Rigor Mortis (2013)

Move over James Franco, it looks like there’s another artistic polymath in town!

Okay, we’ll put the E! news hyperbole to one side. However, it doesn’t change the fact that Juno Mak is a man for all seasons. An actor, singer, model and record producer, this Hong Kong ghost story is his first foray under the job title of Director with Rigor Mortis. A failed actor (Chin Siu-Ho) moves into a rundown tenement building and after putting his foot over the threshold, decides to end his life. From that point on, he becomes embroiled in a supernatural adventure involving the living dead and vampires.

This is Juno Mak’s tribute to the Mr Vampire films that ran from the 80s-90s. Indeed, Rigor Mortis features a number of cast members from those films, with Chin Siu-Ho having appeared in the original. For fans of Hong Kong cinema, the film provides an opportunity to play a game of Where’s Wally, without alienating the casual viewer.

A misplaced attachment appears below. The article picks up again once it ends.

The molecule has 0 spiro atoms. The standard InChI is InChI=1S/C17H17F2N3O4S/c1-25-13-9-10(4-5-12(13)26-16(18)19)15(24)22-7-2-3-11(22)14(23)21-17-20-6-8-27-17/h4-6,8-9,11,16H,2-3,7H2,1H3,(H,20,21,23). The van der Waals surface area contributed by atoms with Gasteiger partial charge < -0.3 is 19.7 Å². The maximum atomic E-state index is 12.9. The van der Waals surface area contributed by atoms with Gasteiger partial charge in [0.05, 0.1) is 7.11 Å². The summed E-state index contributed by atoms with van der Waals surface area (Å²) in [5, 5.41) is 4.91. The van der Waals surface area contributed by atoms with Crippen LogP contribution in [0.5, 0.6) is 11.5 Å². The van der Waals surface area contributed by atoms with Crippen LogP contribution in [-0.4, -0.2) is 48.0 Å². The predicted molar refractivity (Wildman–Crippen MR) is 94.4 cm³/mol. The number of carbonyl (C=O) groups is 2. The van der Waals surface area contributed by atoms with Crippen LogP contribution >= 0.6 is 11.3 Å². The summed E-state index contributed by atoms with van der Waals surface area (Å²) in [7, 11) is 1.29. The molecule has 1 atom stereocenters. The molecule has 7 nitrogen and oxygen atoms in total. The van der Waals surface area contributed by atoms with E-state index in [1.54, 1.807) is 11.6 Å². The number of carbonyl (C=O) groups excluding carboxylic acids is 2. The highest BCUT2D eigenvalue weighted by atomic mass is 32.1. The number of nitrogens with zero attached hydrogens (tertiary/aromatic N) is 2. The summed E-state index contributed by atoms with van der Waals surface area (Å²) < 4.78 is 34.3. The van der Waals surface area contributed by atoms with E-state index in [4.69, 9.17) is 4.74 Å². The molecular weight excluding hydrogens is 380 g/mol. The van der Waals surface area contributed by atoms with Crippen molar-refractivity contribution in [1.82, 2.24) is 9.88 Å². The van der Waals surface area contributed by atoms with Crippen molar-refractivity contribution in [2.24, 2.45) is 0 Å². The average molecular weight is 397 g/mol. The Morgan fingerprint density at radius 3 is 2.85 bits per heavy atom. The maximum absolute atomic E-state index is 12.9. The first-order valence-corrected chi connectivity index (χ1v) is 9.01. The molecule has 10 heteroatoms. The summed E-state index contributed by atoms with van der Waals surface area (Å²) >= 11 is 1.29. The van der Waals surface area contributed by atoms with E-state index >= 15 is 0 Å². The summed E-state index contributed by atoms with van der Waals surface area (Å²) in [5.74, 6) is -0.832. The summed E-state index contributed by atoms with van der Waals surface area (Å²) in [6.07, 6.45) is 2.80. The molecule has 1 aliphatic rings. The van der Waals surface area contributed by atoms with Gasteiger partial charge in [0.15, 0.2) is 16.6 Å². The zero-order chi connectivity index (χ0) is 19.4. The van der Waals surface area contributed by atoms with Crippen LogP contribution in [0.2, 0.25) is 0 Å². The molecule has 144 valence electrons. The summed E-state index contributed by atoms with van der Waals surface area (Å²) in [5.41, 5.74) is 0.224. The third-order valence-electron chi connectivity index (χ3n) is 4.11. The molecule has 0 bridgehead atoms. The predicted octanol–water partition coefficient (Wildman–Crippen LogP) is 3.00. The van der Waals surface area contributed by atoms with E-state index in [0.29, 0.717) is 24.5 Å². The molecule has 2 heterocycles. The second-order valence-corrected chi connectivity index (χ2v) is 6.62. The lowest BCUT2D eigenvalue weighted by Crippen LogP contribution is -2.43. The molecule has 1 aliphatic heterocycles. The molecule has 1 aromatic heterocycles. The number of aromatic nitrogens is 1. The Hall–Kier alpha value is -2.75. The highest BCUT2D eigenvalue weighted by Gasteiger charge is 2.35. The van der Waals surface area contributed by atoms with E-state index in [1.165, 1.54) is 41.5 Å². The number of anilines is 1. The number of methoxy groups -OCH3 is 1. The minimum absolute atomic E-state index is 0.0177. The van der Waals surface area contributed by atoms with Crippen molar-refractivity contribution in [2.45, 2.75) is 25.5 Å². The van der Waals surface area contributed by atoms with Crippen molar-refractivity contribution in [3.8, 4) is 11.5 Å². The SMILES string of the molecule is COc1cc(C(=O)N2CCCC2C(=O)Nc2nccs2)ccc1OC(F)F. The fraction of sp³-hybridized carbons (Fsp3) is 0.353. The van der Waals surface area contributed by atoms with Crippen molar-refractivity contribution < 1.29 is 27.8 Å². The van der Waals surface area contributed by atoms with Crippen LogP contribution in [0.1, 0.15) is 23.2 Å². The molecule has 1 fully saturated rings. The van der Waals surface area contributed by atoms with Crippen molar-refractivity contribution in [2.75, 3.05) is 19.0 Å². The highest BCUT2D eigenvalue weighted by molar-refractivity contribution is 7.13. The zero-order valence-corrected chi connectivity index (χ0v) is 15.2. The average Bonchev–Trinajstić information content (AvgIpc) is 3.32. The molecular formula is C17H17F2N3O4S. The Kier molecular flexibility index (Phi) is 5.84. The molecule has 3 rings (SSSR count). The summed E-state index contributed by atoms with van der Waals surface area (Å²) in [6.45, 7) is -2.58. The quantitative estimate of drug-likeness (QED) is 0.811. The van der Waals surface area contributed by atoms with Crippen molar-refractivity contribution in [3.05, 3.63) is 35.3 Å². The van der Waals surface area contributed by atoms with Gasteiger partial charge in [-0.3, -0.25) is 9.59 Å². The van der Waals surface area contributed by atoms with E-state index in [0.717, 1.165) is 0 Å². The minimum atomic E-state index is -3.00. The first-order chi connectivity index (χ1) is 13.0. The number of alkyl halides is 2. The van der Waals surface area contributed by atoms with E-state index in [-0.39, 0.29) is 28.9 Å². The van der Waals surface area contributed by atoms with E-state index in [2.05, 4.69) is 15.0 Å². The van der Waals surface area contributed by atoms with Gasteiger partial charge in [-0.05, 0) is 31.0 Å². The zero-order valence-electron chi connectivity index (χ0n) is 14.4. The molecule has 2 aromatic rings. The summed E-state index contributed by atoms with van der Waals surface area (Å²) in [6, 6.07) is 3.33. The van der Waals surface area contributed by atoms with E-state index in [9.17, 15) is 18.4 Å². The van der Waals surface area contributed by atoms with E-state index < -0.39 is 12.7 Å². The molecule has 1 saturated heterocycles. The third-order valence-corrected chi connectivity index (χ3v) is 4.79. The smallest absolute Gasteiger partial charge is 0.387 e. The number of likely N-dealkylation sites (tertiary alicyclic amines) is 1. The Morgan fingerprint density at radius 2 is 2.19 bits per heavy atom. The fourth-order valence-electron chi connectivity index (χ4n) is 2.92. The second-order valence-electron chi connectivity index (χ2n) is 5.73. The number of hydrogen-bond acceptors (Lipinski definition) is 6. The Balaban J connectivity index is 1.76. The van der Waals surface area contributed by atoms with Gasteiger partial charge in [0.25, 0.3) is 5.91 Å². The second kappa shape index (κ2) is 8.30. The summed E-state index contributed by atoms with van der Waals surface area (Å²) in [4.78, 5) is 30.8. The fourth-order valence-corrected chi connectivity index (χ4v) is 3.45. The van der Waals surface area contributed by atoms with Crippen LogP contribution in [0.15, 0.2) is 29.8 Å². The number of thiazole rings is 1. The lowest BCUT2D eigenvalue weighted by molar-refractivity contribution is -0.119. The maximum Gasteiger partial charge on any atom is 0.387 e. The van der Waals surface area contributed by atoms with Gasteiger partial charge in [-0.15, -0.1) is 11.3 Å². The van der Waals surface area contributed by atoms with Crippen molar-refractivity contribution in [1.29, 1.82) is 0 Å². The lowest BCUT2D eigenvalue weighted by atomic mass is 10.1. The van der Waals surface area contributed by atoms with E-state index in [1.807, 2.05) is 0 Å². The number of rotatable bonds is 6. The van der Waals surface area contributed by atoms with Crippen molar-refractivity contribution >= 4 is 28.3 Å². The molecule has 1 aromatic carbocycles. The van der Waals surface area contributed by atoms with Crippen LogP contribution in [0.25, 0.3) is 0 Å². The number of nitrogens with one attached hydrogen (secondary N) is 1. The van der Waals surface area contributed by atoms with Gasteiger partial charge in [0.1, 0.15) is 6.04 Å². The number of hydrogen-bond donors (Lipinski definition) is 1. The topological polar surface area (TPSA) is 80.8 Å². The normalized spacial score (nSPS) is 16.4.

Juno Mak has not walked into this venture sheepishly, having clearly gone for an all or nothing approach to directing. Rigor Mortis is a slick piece of work that provides some exhilarating set pieces. However, despite the potential for some scares, it seems to have trouble pressing all the right buttons. Sadly, from vengeful spirits to old ladies wanting their deceased husbands back, there’s nothing here that we haven’t seen before.

Where it does work though, is through its superbly choreographed fight scenes that bristle with energy. In addition, Anthony Chan as the disgruntled, eternally smoking vampire hunter Yau, provides the majority of the film’s enjoyment by stealing every scene he’s in. Remove these two factors however, and you’re left with a something that flails around too much to keep the interest bubbling.

The film even loses track of its protagonist, as Chin Siu-Ho disappears for a large chunk of the film. If the energy levels encapsulated in its fight scenes were maintained throughout, then Rigor Mortis would certainly engage more than it does. It would certainly justify the ending that comes out of nowhere like a kick to the shins.

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